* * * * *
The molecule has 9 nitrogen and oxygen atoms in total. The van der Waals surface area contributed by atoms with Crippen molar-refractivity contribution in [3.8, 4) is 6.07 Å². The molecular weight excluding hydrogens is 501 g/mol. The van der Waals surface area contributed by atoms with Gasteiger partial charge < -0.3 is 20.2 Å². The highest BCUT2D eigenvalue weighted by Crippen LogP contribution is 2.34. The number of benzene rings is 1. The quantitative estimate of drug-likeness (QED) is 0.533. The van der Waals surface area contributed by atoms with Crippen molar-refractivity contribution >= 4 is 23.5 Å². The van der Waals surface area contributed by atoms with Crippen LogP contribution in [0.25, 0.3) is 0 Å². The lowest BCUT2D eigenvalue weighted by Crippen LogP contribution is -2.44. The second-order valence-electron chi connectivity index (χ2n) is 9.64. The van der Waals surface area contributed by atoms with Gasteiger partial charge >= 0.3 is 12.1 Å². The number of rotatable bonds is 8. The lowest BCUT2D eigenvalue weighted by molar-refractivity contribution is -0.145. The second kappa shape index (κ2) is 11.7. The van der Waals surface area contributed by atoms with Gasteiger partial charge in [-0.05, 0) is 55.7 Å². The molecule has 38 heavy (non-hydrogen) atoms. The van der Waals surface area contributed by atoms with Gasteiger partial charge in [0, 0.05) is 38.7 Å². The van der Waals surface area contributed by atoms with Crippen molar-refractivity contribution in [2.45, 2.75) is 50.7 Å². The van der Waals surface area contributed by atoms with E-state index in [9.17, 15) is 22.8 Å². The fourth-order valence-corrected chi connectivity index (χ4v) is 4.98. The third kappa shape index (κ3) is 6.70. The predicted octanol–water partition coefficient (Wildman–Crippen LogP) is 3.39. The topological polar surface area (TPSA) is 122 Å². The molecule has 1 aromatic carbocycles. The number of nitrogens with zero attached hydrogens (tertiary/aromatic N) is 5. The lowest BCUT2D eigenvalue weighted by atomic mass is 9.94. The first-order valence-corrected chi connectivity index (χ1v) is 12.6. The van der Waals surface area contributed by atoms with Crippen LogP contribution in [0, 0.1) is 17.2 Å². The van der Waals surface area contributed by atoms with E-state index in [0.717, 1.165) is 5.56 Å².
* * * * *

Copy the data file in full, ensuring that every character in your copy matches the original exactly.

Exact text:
The molecule has 9 nitrogen and oxygen atoms in total. The van der Waals surface area contributed by atoms with Crippen molar-refractivity contribution in [3.8, 4) is 6.07 Å². The molecular weight excluding hydrogens is 501 g/mol. The van der Waals surface area contributed by atoms with Gasteiger partial charge < -0.3 is 20.2 Å². The highest BCUT2D eigenvalue weighted by Crippen LogP contribution is 2.34. The number of benzene rings is 1. The quantitative estimate of drug-likeness (QED) is 0.533. The van der Waals surface area contributed by atoms with Crippen molar-refractivity contribution >= 4 is 23.5 Å². The van der Waals surface area contributed by atoms with Crippen LogP contribution in [0.25, 0.3) is 0 Å². The lowest BCUT2D eigenvalue weighted by Crippen LogP contribution is -2.44. The second-order valence-electron chi connectivity index (χ2n) is 9.64. The van der Waals surface area contributed by atoms with Gasteiger partial charge >= 0.3 is 12.1 Å². The number of rotatable bonds is 8. The lowest BCUT2D eigenvalue weighted by molar-refractivity contribution is -0.145. The second kappa shape index (κ2) is 11.7. The van der Waals surface area contributed by atoms with Gasteiger partial charge in [-0.05, 0) is 55.7 Å². The molecule has 38 heavy (non-hydrogen) atoms. The van der Waals surface area contributed by atoms with Gasteiger partial charge in [0, 0.05) is 38.7 Å². The van der Waals surface area contributed by atoms with Crippen molar-refractivity contribution in [2.45, 2.75) is 50.7 Å². The van der Waals surface area contributed by atoms with E-state index in [9.17, 15) is 22.8 Å². The fourth-order valence-corrected chi connectivity index (χ4v) is 4.98. The third kappa shape index (κ3) is 6.70. The predicted octanol–water partition coefficient (Wildman–Crippen LogP) is 3.39. The topological polar surface area (TPSA) is 122 Å². The molecule has 1 aromatic carbocycles. The number of nitrogens with zero attached hydrogens (tertiary/aromatic N) is 5. The lowest BCUT2D eigenvalue weighted by atomic mass is 9.94. The first-order valence-corrected chi connectivity index (χ1v) is 12.6. The van der Waals surface area contributed by atoms with Crippen LogP contribution in [0, 0.1) is 17.2 Å². The van der Waals surface area contributed by atoms with E-state index in [0.717, 1.165) is 5.56 Å².